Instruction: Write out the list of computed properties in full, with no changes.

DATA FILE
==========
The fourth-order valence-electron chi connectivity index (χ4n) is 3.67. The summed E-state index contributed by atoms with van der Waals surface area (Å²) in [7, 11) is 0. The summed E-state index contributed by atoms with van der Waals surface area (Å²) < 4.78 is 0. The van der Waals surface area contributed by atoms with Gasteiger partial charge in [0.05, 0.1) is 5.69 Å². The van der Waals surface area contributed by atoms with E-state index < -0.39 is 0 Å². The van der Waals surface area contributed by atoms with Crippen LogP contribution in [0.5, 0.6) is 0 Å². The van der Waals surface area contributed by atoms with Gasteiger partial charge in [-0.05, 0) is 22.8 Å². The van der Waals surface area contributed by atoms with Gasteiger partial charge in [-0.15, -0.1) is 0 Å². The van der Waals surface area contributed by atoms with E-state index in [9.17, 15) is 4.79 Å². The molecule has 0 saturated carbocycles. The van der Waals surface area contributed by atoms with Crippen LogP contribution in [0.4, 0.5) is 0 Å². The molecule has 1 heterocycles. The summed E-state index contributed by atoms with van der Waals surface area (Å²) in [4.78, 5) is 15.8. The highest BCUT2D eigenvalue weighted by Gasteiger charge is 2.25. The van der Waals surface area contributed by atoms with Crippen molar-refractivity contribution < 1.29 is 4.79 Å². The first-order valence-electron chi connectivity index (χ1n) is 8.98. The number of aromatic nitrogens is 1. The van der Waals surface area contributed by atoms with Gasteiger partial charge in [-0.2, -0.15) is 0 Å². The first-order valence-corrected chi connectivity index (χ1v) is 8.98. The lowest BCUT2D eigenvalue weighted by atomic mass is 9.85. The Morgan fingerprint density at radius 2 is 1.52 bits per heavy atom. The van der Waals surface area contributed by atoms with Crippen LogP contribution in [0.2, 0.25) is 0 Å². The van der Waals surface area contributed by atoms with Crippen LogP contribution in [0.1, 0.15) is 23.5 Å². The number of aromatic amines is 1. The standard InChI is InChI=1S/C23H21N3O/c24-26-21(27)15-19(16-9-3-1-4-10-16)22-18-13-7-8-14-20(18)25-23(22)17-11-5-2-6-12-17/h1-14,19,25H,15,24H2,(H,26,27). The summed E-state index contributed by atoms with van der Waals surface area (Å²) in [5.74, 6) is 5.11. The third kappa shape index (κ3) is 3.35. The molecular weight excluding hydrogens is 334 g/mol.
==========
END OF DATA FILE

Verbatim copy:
The fourth-order valence-electron chi connectivity index (χ4n) is 3.67. The summed E-state index contributed by atoms with van der Waals surface area (Å²) in [7, 11) is 0. The summed E-state index contributed by atoms with van der Waals surface area (Å²) < 4.78 is 0. The van der Waals surface area contributed by atoms with Gasteiger partial charge in [0.05, 0.1) is 5.69 Å². The van der Waals surface area contributed by atoms with E-state index < -0.39 is 0 Å². The van der Waals surface area contributed by atoms with Crippen LogP contribution in [0.5, 0.6) is 0 Å². The van der Waals surface area contributed by atoms with Gasteiger partial charge in [-0.05, 0) is 22.8 Å². The van der Waals surface area contributed by atoms with Gasteiger partial charge in [-0.15, -0.1) is 0 Å². The van der Waals surface area contributed by atoms with E-state index in [9.17, 15) is 4.79 Å². The molecule has 0 saturated carbocycles. The van der Waals surface area contributed by atoms with Crippen LogP contribution in [0.4, 0.5) is 0 Å². The molecule has 1 heterocycles. The summed E-state index contributed by atoms with van der Waals surface area (Å²) in [4.78, 5) is 15.8. The highest BCUT2D eigenvalue weighted by Gasteiger charge is 2.25. The van der Waals surface area contributed by atoms with Crippen molar-refractivity contribution < 1.29 is 4.79 Å². The first-order valence-electron chi connectivity index (χ1n) is 8.98. The number of aromatic nitrogens is 1. The van der Waals surface area contributed by atoms with Gasteiger partial charge in [-0.2, -0.15) is 0 Å². The first-order valence-corrected chi connectivity index (χ1v) is 8.98. The lowest BCUT2D eigenvalue weighted by atomic mass is 9.85. The Morgan fingerprint density at radius 2 is 1.52 bits per heavy atom. The van der Waals surface area contributed by atoms with Crippen LogP contribution in [0.2, 0.25) is 0 Å². The van der Waals surface area contributed by atoms with Crippen LogP contribution in [0.1, 0.15) is 23.5 Å². The number of aromatic amines is 1. The standard InChI is InChI=1S/C23H21N3O/c24-26-21(27)15-19(16-9-3-1-4-10-16)22-18-13-7-8-14-20(18)25-23(22)17-11-5-2-6-12-17/h1-14,19,25H,15,24H2,(H,26,27). The summed E-state index contributed by atoms with van der Waals surface area (Å²) in [5.74, 6) is 5.11. The third kappa shape index (κ3) is 3.35. The molecular weight excluding hydrogens is 334 g/mol.